Friday, June 08, 2001

Church fight brewing over gay ordination


Presbyterians to convene in Louisville

The Associated Press

        LOUISVILLE — A disagreement simmering within the Presbyterian Church (U.S.A.) over a ban on ordination of homosexuals may boil over in the next week.

        Opponents of the ban intend to seek its repeal when the nation's sixth-largest Protestant denomination begins its national assembly Saturday in Louisville. This city is also the headquarters of the church, which has as many as 3.6 million members.

        “We resent this categorical prohibition,” said the Rev. Laird Stuart, a San Francisco pastor who leads a group pushing for repeal. “We would like ordaining bodies to be given the right to ordain people as individuals, not as members of categories.”

        Conservatives are prepared to defend the ban.

        “There is a prohibition that is very straightforward, that we believe the Scriptures teach, and the church ought to proclaim that our officers should model in their own lives,” said the Rev. Jerry Andrews of suburban Chicago. “How else can the church honor the Lord of the church, if we neglect the word of the Lord?”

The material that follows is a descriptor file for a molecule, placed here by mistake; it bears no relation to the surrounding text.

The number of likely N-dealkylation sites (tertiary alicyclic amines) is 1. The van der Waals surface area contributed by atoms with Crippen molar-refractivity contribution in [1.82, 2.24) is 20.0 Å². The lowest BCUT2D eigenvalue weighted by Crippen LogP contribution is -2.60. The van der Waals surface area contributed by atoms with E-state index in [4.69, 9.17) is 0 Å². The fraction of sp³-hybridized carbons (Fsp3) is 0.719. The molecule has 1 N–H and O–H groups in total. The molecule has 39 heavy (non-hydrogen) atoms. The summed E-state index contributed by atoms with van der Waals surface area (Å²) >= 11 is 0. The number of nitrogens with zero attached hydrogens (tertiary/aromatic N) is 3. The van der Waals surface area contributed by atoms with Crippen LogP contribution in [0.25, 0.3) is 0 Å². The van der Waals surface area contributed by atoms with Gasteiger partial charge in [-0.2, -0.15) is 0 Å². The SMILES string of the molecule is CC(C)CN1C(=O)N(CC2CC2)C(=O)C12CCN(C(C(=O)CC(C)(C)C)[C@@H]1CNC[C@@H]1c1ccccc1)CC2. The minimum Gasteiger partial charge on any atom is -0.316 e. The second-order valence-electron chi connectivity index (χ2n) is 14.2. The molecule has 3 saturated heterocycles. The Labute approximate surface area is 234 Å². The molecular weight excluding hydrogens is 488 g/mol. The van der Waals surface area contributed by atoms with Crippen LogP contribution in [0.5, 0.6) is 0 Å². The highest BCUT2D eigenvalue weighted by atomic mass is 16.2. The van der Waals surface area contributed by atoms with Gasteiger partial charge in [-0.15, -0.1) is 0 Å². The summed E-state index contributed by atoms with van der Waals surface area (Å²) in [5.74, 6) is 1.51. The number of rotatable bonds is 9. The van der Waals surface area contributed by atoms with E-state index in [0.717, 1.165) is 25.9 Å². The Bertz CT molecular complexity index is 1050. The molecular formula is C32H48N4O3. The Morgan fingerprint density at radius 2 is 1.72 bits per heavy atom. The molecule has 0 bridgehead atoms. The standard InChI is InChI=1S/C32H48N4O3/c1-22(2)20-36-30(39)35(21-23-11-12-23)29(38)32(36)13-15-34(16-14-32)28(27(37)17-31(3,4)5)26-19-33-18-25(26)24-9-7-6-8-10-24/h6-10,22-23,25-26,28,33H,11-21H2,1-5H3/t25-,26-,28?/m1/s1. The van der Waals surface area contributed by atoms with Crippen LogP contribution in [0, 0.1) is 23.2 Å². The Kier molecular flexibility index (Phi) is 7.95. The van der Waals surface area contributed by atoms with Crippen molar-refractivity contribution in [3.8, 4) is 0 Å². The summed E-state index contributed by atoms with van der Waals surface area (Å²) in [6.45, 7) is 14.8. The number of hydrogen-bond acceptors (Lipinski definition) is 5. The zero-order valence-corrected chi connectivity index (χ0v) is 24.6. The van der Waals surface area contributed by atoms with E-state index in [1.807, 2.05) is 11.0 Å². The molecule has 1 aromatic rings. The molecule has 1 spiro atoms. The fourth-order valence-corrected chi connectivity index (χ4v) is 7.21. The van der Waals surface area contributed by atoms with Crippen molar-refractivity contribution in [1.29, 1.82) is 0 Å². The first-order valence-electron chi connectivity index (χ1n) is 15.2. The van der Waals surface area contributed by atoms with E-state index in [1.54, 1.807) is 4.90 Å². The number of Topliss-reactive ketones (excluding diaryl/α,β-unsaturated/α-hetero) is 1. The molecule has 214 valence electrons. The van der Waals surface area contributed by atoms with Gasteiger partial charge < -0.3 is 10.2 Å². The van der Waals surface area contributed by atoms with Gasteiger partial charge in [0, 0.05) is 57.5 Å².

The Presbyterians are among several mainline Protestant denominations, notably the Episcopal Church and United Methodist Church, that have struggled with the issue of gay clergy and same-sex unions in recent years. Other Protestant groups could face debates and protests at national meetings this summer.

        Rev. Stuart and Rev. Andrews each said the struggle in the Presbyterian churches could go either way. Repeal would require not only passage at the Louisville assembly but also — and probably harder to achieve — ratification by a majority of the church's 173 presbyteries, or regional legislatures.

        The sexual-conduct standard was inserted into the church's constitution in 1997. It withstood a repeal attempt the next year.

        In 1999, church policy-makers imposed a two-year moratorium that shielded the sexual-conduct law from changes.

       



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